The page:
The landscape in northern Labrador is dotted with inuksuit (human-made rock stacks used for navigation, commemoration, hunting, and more) signifying a connection between people and the landscape. Through an aerial survey via drone, my research involves collecting photogrammetric data to reconstruct a 3D model of different landscapes along the coast in Labrador to study the embodiment of culture in landscapes. This project is the first of its kind to use aerial imagery via drones to study archaeological landscapes in northern Labrador and will serve as an examination of the application of data that drones can collect in summer and winter settings. This project’s theoretical framework considers the Inuit Qaujimajatuqangit (IQ), or way of knowing, respecting, and using resources from the environment, of the Inuit in Labrador to understand ways of memorializing the landscape and place. A geographic information system such as ArcGIS will aid in examining the relation of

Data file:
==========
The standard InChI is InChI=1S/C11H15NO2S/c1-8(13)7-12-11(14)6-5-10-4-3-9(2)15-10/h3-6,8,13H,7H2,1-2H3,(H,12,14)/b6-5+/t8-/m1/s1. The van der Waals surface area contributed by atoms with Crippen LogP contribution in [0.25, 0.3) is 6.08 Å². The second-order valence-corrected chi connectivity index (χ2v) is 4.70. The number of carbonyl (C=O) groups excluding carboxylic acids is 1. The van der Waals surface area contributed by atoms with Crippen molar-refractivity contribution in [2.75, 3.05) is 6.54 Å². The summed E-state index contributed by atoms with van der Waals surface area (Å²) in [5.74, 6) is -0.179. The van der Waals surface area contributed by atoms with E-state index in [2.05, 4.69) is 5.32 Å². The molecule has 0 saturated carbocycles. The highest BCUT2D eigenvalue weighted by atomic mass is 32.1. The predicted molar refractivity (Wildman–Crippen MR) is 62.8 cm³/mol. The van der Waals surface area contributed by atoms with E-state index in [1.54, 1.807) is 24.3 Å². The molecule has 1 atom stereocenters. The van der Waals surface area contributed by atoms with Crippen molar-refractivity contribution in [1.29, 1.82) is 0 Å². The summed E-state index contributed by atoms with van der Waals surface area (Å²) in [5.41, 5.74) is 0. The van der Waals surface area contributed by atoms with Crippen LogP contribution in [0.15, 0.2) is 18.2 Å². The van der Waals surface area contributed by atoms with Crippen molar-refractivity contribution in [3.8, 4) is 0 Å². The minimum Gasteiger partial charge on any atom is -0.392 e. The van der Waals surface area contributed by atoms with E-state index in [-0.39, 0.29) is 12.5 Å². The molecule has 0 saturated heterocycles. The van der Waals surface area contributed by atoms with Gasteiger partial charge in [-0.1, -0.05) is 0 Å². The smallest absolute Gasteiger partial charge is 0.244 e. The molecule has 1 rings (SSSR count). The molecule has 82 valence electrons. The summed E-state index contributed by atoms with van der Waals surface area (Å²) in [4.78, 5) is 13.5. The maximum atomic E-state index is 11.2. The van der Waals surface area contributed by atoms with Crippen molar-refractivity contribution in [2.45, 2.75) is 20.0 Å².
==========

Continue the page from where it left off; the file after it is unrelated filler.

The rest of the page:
inuksuit to topography, line of site, icescapes, vegetation, and other features. My research will look at the relationship between humans and landscapes; movement across vast spaces, methods of navigation, and connection to landscape to argue for the importance in protecting cultural landscapes. Through a poster submission, I will discuss my research thus far.